These community-based approaches allow us to both respond efficiently to COVID-19 while also continuing to address the underlying child protection needs that we are committed to combatting.
During the onset of the crisis, we had a strong organizational commitment to make a hard pivot of our work and quickly, safely, and effectively roll out cash assistance programs in as many of our communities as possible, which would bring immediate financial relief to families who needed it. During the planning phase, we leveraged our partner organizations so that we could create targeted, unique responses in each of the communities involved. Through this approach, we have been able to reach more than 125,000 families to date with cash assistance of just over 4.3 million dollars.
Children in our programs have also played an integral role in promoting their own protection. Through an innovative local partner-led initiative in India’s Firozabad district, members of the Village Child Protection Committees trained children and youth as local reporters to safely document stories about emerging child protection issues based on their experiences during the early days of COVID-19. India ranks second in COVID-19 infections, currently at 7.5 million, and has reported more than 115,000 deaths*.
Gujeet Rawat, Child Protection Specialist for ChildFund India, says, “The stories documented were shared with community leaders and key government stakeholders to highlight the need for action. The stories were powerful, the messages were clear, and we are seeing the impact of placing children at the center of identifying and asking for what they need to feel safer and better protected.”
In one case, for example, one group of such reporters petitioned the mayor of their village to open the local primary school, because many out-of-school children were turning to bangle-making, a dangerous occupation, especially for young children. Not only did the program help to organically identify the specific struggles families in the community were facing under the weight of the pandemic, but it also helped to build children’s confidence and problem-solving abilities. Sonal**, a 9th-grader, said, ‘’Ever since I became a child reporter, I started talking openly. Earlier I was very afraid to talk to anyone and now I can take [the] initiative to solve the problems of myself and my community. My self-confidence has increased, and now I can [m]ake decisions on my own.” Sonal’s experience personifies ChildFund’s strong organizational commitment to listening to the voices of children and youth, especially in times of crisis.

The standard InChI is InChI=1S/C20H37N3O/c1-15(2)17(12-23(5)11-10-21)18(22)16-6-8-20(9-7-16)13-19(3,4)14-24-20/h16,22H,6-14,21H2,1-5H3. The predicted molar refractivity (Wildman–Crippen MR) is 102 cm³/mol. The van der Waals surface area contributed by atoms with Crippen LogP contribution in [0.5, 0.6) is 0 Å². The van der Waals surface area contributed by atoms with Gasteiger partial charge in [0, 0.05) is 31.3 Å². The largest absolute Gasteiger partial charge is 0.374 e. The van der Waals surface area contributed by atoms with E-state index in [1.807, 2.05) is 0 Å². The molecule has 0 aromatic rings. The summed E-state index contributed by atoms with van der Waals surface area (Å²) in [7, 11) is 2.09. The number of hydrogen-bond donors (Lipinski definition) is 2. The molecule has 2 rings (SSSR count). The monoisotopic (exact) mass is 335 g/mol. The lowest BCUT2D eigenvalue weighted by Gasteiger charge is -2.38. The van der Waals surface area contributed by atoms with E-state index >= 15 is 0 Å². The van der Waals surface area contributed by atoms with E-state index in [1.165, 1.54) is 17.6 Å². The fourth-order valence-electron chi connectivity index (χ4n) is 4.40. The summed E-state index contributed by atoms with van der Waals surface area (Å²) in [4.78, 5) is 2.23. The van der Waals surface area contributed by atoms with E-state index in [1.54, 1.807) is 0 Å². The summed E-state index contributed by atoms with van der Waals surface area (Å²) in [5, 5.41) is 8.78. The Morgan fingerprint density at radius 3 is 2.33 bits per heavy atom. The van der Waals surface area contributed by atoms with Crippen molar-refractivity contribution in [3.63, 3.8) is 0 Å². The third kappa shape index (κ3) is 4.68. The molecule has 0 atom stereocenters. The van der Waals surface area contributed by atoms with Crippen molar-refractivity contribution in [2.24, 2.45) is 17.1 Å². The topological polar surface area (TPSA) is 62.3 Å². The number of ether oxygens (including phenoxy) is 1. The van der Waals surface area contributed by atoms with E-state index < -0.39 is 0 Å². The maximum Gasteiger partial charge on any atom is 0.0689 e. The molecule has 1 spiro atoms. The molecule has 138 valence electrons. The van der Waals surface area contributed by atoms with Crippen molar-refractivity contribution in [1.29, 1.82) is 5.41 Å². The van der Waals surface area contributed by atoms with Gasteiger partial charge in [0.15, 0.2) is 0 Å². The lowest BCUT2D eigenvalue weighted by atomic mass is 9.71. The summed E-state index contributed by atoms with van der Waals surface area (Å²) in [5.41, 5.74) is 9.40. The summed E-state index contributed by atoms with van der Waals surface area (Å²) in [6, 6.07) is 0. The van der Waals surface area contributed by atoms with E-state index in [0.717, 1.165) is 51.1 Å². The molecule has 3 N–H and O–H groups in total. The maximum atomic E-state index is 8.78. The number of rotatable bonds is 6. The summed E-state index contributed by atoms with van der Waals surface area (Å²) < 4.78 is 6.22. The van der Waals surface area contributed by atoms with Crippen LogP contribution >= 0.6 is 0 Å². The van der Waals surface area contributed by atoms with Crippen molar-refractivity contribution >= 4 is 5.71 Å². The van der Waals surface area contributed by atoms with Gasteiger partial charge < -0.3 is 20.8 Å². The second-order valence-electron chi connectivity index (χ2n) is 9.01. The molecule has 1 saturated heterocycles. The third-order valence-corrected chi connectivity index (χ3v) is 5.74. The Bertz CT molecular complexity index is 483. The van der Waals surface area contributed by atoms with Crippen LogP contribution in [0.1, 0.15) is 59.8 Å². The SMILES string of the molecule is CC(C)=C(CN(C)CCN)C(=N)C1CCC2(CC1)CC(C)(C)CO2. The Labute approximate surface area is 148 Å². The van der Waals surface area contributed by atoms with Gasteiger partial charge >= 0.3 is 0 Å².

Before COVID-19, the opportunity for colleagues across regions to collaborate and share data insights, formally or informally, was unfortunately rare. These days, however, with the necessity for most staff to work virtually, we are more connected than ever. Even with the challenges of working from home and completely online, we have created a remarkable culture of sharing, exchanging, and learning from one another. In an average morning meeting, a colleague from South America asks for advice from a colleague in West Africa on how they approached adolescent girl programming in the face of Ebola. In the next beat, the same colleague from West Africa asks someone in Asia for their ideas on addressing online sexual abuse and exploitation of children and youth. Questions and advice volley back and forth and excited conversations spill over into the chat box as we work to wrap up the meeting. At the heart of these lively exchanges is the realization of how important it is to consult and learn from the communities we seek to serve, and to share that learning among the diverse regions where we work. We believe this will lead to even more efficient and rapid responses to children’s most pressing needs, throughout ChildFund’s reach.
Investing in CBCP truly hits at the heart of the Humanitarian-Development Nexus, giving us a deeper, more nuanced understanding of the communities we serve and stronger capacity to better meet their needs in emergency situations. As we all continue to sit in a place of uncertainty, the damaging effects of this pandemic on children and families seem certain. But it is conceivable that the lessons learned, such as increased data/mapping-driven programming and more cross-sectional and cross-country collaboration, will have a positive impact on how not only ChildFund, but other NGOs, donors, foundations, corporate partners and policy makers operate in the future. True and organic community-based child protection strengthening takes time to develop and works only if we create more seats at the table to ensure that a diverse and inclusive range of voices and ideas are heard.